State by State


Democrat Donna Edwards is expected to become the newest member of Congress when Tuesday’s special election for former Rep. Albert Wynn’s (D) seat is complete.

Edwards, an activist, defeated Wynn in the February primary. Wynn then resigned earlier this month to accept a lobbying job, paving the way for the special election.


Edwards faces Republican Peter James, but the district is heavily Democratic. It voted 78 percent for Sen. John KerryJohn Forbes KerryBiden's favorability rating rises while Trump's slips: Gallup Biden to nominate Neera Tanden, Cecilia Rouse to economic team: WSJ Biden's Cabinet a battleground for future GOP White House hopefuls MORE (D-Mass.) in the 2004 presidential race.


One of Rep. Carolyn Kilpatrick’s (D) primary opponents is running a hard-hitting ad seeking to link Kilpatrick to the troubles of her son, Detroit Mayor Kwame Kilpatrick (D).

The ad features a full-throated defense Kilpatrick gave of her son, who was revealed through a series of text messages to have had an affair with his chief of staff. The ads are paid for by the campaign of former state Rep. Mary Waters (D).

Waters’s ad lists the felony counts against the mayor beneath a heavily circulated clip of Kilpatrick pleading for loyalty to her son, to whom she refers as “y’all’s boy.”

“Sorry, congresswoman, but we deserve much better than ‘y’all’s boy,’ ” the ad states.

State Sen. Martha Scott (D) is also running in the primary, which is Aug. 5.

— A.B.


Hazleton Mayor Lou BarlettaLouis (Lou) James Barletta10 bellwether counties that could signal where the election is headed Bottom Line Ex-GOP congressman to lead group to protect Italian products from tariffs MORE (R) led Rep. Paul Kanjorski (D) 47-42 in their match-up in late March, according to a poll released Monday by Barletta’s campaign.

The poll showed 36 percent of voters definitely voting for Barletta and 30 percent definitely for Kanjorski. Leaners put the margin at 5 percent, which was barely outside of the poll’s margin of error.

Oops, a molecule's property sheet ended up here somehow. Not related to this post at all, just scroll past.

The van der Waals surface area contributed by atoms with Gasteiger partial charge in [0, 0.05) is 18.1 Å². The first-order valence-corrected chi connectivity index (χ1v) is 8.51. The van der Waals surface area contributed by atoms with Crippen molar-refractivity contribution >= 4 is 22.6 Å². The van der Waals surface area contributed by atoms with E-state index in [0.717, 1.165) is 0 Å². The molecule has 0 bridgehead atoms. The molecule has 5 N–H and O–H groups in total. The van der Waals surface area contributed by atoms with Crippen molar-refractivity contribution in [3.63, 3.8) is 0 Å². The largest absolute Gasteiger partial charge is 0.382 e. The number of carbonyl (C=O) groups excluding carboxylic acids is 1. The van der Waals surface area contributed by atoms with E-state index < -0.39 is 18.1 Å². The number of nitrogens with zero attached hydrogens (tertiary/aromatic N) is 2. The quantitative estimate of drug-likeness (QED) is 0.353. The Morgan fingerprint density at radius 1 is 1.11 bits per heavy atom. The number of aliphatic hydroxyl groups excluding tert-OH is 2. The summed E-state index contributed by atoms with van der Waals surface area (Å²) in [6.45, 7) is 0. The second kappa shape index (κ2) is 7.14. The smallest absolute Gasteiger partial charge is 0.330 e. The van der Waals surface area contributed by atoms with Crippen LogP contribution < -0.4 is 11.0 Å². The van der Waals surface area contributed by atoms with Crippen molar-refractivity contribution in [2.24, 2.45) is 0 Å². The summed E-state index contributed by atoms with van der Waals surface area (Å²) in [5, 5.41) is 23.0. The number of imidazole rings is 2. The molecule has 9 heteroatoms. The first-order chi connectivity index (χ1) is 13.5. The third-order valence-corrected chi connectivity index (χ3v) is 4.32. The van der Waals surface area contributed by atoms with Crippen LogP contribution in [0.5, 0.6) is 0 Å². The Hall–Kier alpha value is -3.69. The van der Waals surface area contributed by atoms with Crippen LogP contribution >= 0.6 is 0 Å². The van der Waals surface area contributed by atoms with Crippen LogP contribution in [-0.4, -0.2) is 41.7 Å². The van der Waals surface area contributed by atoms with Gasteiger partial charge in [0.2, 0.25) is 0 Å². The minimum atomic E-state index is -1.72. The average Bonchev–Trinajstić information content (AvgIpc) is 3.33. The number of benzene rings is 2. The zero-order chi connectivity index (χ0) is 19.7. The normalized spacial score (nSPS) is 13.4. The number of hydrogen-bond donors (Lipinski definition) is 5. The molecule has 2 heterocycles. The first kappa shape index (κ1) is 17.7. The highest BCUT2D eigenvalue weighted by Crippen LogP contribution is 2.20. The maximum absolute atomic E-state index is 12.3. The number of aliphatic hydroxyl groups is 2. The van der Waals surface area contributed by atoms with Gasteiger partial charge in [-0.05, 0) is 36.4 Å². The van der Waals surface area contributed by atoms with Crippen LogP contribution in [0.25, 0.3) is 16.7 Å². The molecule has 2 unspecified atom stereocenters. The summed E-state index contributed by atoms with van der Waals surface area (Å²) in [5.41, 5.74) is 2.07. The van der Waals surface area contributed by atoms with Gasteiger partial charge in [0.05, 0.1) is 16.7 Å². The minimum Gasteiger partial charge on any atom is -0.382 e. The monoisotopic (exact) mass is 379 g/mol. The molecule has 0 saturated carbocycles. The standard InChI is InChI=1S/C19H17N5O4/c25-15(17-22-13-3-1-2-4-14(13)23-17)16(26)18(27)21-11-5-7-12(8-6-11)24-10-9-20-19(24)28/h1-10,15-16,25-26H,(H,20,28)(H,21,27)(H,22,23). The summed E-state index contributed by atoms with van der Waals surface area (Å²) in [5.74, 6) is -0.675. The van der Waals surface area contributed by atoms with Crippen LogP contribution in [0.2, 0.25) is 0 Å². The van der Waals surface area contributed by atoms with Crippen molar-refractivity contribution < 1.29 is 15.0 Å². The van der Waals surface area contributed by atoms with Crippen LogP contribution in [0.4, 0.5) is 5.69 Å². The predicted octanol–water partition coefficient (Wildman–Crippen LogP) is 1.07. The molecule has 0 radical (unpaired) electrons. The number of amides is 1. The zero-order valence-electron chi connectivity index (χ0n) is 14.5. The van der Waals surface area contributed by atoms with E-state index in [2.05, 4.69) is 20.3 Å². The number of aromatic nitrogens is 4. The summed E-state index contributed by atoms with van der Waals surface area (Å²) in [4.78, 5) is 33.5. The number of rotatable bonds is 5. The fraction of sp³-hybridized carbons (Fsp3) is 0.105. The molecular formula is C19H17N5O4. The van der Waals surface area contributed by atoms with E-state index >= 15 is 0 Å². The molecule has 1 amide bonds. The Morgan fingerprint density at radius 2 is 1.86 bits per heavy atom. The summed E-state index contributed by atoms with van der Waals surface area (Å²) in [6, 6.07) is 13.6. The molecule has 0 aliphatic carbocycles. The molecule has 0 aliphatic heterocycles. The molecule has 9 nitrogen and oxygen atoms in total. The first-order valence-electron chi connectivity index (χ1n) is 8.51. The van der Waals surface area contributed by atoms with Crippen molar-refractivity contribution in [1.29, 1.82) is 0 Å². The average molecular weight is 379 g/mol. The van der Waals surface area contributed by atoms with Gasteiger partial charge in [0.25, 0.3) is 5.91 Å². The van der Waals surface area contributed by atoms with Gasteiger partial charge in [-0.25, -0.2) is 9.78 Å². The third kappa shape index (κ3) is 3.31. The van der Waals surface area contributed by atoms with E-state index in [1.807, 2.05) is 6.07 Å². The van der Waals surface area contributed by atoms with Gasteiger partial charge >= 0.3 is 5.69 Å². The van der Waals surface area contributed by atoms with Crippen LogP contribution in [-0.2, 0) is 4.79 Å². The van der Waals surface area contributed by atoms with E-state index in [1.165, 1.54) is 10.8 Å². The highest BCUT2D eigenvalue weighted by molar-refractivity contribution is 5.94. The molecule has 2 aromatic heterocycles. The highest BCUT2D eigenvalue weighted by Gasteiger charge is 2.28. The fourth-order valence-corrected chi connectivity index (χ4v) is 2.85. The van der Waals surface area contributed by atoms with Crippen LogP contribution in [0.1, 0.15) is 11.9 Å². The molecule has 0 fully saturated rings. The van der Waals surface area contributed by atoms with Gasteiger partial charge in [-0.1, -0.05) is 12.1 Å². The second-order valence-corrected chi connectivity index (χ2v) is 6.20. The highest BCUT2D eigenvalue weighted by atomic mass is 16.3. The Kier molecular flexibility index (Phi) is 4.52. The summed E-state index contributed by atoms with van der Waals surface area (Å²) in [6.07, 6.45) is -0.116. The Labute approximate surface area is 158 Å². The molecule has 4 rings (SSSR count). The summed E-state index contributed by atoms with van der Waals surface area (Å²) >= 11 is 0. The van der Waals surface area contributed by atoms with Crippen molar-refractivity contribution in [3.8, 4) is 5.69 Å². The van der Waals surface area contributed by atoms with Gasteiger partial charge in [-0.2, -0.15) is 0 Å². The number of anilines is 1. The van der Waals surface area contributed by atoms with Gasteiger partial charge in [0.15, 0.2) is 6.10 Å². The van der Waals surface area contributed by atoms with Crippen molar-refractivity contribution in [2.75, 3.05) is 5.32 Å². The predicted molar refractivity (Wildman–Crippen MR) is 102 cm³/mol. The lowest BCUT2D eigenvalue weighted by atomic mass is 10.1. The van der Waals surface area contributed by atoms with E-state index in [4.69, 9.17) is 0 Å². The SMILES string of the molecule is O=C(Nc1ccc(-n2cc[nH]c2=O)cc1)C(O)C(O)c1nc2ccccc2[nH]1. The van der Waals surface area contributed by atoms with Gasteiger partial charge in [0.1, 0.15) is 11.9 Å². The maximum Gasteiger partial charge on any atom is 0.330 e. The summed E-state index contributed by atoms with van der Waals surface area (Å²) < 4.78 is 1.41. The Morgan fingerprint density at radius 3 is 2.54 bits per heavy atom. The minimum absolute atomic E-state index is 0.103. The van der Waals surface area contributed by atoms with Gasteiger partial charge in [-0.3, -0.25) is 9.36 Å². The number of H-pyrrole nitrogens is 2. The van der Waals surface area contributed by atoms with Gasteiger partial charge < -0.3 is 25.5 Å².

Kanjorski defeated Barletta 56-42 in 2002, but Republicans have high hopes for his repeat bid.

The polling was performed before a video surfaced of Kanjorski suggesting Democrats in 2006 oversold their ability to end the Iraq war.

It was conducted by Susquehanna Polling and Research among 400 likely voters between March 27 and 29. The poll only counted voters who had a voting record in the last four years.

Kanjorski’s campaign declined to comment.

— A.B.


Freshman Rep. David Davis (R) holds a wide lead over his primary opponent, according to a poll released Friday by Davis’s campaign.

The Public Opinion Strategies poll of 300 likely primary voters shows Davis ahead of Johnson City Mayor Phil Roe 61-20 overall and has a margin of error of 5.7 percent.

Davis won a crowded open-seat primary in 2006 with 22 percent of the vote. Roe finished fourth, with 17 percent, but he has Davis in a one-on-one match-up this time around.

Roe’s campaign emphasized that the poll was conducted in May, and the intensity of the campaign has picked up in recent days.

“The poll released by David Davis was conducted in May, before any advertising had begun,” said Roe spokeswoman Vicki Shell. “At that time, a poll conducted by the Phil Roe campaign showed that 70 percent of the voters in the 1st district didn’t know the name of their congressman.”

The primary is Aug. 7.

— A.B.


Former Gov. Mark WarnerMark Robert WarnerBipartisan, bicameral group unveils 8 billion coronavirus proposal The Hill's Morning Report - Presented by Mastercard - GOP angst in Georgia; confirmation fight looms Congress ends its year under shadow of COVID-19 MORE (D) assured state Democrats this week that he would not desert his current Senate race in order to become Sen. Barack ObamaBarack Hussein ObamaObama chief economist responds to McConnell quoting him on Senate floor: He missed 'a critical part' Amazon reports .8B in weekend sales from independent businesses on its platform Ossoff features Obama in TV ad ahead of in Georgia run-off MORE’s (D-Ill.) vice presidential nominee.

Much like Ohio Gov. Ted Strickland (D) did recently, Warner offered a Sherman-esque guarantee.

“I have been working really hard since last fall, and I am committed 110 percent to asking the people of Virginia to give me the honor of being elected their next United States senator,” Warner said, according to the Roanoke Times. “I have not sought and will not accept any other opportunity, because I want to serve in the United States Senate.”

Warner surprised many in late 2006 by opting against a presidential campaign of his own. He was also thought to be a strong vice presidential candidate until he entered the race for the Senate seat being vacated by Sen. John Warner (R).

— A.B.